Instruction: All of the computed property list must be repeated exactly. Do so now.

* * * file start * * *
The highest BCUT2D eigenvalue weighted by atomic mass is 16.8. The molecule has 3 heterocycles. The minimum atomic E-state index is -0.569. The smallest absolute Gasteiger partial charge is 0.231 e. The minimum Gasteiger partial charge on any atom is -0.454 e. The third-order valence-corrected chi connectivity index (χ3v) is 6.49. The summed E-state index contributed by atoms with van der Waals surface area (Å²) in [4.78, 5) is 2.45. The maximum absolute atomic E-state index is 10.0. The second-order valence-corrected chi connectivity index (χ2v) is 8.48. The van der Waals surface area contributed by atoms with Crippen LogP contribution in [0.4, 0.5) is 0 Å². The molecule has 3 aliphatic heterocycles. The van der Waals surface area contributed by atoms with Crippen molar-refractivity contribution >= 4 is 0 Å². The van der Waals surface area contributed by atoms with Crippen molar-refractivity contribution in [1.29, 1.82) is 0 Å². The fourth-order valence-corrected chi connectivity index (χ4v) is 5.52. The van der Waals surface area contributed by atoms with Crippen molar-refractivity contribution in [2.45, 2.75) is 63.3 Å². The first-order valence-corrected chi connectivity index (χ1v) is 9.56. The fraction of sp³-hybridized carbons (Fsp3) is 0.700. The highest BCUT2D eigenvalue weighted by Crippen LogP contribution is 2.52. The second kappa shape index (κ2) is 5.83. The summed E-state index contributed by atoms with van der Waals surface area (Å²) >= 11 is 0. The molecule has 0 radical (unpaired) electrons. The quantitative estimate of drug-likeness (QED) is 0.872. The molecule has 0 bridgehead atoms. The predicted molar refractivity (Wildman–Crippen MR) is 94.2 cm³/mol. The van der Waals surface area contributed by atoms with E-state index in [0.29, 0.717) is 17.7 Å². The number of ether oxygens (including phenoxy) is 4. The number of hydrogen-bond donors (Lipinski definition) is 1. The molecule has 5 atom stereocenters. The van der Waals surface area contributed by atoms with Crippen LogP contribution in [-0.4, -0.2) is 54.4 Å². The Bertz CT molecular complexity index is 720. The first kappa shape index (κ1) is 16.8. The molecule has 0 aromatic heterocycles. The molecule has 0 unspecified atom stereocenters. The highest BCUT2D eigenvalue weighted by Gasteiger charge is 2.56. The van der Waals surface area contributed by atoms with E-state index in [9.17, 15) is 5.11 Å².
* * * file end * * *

The highest BCUT2D eigenvalue weighted by atomic mass is 16.8. The molecule has 3 heterocycles. The minimum atomic E-state index is -0.569. The smallest absolute Gasteiger partial charge is 0.231 e. The minimum Gasteiger partial charge on any atom is -0.454 e. The third-order valence-corrected chi connectivity index (χ3v) is 6.49. The summed E-state index contributed by atoms with van der Waals surface area (Å²) in [4.78, 5) is 2.45. The maximum absolute atomic E-state index is 10.0. The second-order valence-corrected chi connectivity index (χ2v) is 8.48. The van der Waals surface area contributed by atoms with Crippen LogP contribution in [0.4, 0.5) is 0 Å². The molecule has 3 aliphatic heterocycles. The van der Waals surface area contributed by atoms with Crippen molar-refractivity contribution >= 4 is 0 Å². The van der Waals surface area contributed by atoms with Crippen molar-refractivity contribution in [1.29, 1.82) is 0 Å². The fourth-order valence-corrected chi connectivity index (χ4v) is 5.52. The van der Waals surface area contributed by atoms with Crippen molar-refractivity contribution in [2.45, 2.75) is 63.3 Å². The first-order valence-corrected chi connectivity index (χ1v) is 9.56. The fraction of sp³-hybridized carbons (Fsp3) is 0.700. The highest BCUT2D eigenvalue weighted by Crippen LogP contribution is 2.52. The second kappa shape index (κ2) is 5.83. The summed E-state index contributed by atoms with van der Waals surface area (Å²) >= 11 is 0. The molecule has 0 radical (unpaired) electrons. The quantitative estimate of drug-likeness (QED) is 0.872. The molecule has 0 bridgehead atoms. The predicted molar refractivity (Wildman–Crippen MR) is 94.2 cm³/mol. The van der Waals surface area contributed by atoms with E-state index in [0.29, 0.717) is 17.7 Å². The number of ether oxygens (including phenoxy) is 4. The number of hydrogen-bond donors (Lipinski definition) is 1. The molecule has 5 atom stereocenters. The van der Waals surface area contributed by atoms with Crippen LogP contribution in [-0.4, -0.2) is 54.4 Å². The Bertz CT molecular complexity index is 720. The first kappa shape index (κ1) is 16.8. The molecule has 0 aromatic heterocycles. The molecule has 0 unspecified atom stereocenters. The highest BCUT2D eigenvalue weighted by Gasteiger charge is 2.56. The van der Waals surface area contributed by atoms with E-state index in [9.17, 15) is 5.11 Å².